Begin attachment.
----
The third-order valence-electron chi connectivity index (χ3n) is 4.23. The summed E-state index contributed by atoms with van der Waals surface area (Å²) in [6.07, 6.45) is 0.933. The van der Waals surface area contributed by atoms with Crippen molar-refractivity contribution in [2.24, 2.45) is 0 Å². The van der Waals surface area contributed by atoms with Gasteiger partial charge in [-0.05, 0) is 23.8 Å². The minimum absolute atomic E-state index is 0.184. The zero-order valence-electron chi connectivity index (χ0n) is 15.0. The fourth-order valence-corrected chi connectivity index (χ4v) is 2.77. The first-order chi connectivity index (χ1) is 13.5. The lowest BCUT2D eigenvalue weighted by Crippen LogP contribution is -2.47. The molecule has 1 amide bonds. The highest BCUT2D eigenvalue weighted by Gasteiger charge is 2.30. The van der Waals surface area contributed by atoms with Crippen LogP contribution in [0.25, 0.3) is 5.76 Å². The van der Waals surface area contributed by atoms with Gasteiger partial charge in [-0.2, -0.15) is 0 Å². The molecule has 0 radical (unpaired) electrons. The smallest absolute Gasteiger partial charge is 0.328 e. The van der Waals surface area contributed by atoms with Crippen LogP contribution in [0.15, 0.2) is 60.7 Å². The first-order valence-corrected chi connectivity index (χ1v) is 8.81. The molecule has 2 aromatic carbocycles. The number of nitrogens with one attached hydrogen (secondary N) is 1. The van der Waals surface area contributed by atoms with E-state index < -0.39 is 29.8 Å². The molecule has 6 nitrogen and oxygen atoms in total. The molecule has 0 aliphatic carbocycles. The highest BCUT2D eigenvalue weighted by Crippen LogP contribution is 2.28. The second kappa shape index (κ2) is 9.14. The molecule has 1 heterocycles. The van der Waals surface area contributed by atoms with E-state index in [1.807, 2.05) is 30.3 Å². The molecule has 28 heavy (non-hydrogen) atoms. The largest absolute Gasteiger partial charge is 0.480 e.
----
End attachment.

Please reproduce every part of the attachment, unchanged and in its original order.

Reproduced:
The third-order valence-electron chi connectivity index (χ3n) is 4.23. The summed E-state index contributed by atoms with van der Waals surface area (Å²) in [6.07, 6.45) is 0.933. The van der Waals surface area contributed by atoms with Crippen molar-refractivity contribution in [2.24, 2.45) is 0 Å². The van der Waals surface area contributed by atoms with Gasteiger partial charge in [-0.05, 0) is 23.8 Å². The minimum absolute atomic E-state index is 0.184. The zero-order valence-electron chi connectivity index (χ0n) is 15.0. The fourth-order valence-corrected chi connectivity index (χ4v) is 2.77. The first-order chi connectivity index (χ1) is 13.5. The lowest BCUT2D eigenvalue weighted by Crippen LogP contribution is -2.47. The molecule has 1 amide bonds. The highest BCUT2D eigenvalue weighted by Gasteiger charge is 2.30. The van der Waals surface area contributed by atoms with Crippen LogP contribution in [0.25, 0.3) is 5.76 Å². The van der Waals surface area contributed by atoms with Gasteiger partial charge in [-0.2, -0.15) is 0 Å². The molecule has 0 radical (unpaired) electrons. The smallest absolute Gasteiger partial charge is 0.328 e. The van der Waals surface area contributed by atoms with Crippen LogP contribution in [0.15, 0.2) is 60.7 Å². The first-order valence-corrected chi connectivity index (χ1v) is 8.81. The molecule has 2 aromatic carbocycles. The number of nitrogens with one attached hydrogen (secondary N) is 1. The van der Waals surface area contributed by atoms with E-state index < -0.39 is 29.8 Å². The molecule has 6 nitrogen and oxygen atoms in total. The molecule has 0 aliphatic carbocycles. The highest BCUT2D eigenvalue weighted by Crippen LogP contribution is 2.28. The second kappa shape index (κ2) is 9.14. The molecule has 1 heterocycles. The van der Waals surface area contributed by atoms with E-state index in [1.807, 2.05) is 30.3 Å². The molecule has 28 heavy (non-hydrogen) atoms. The largest absolute Gasteiger partial charge is 0.480 e.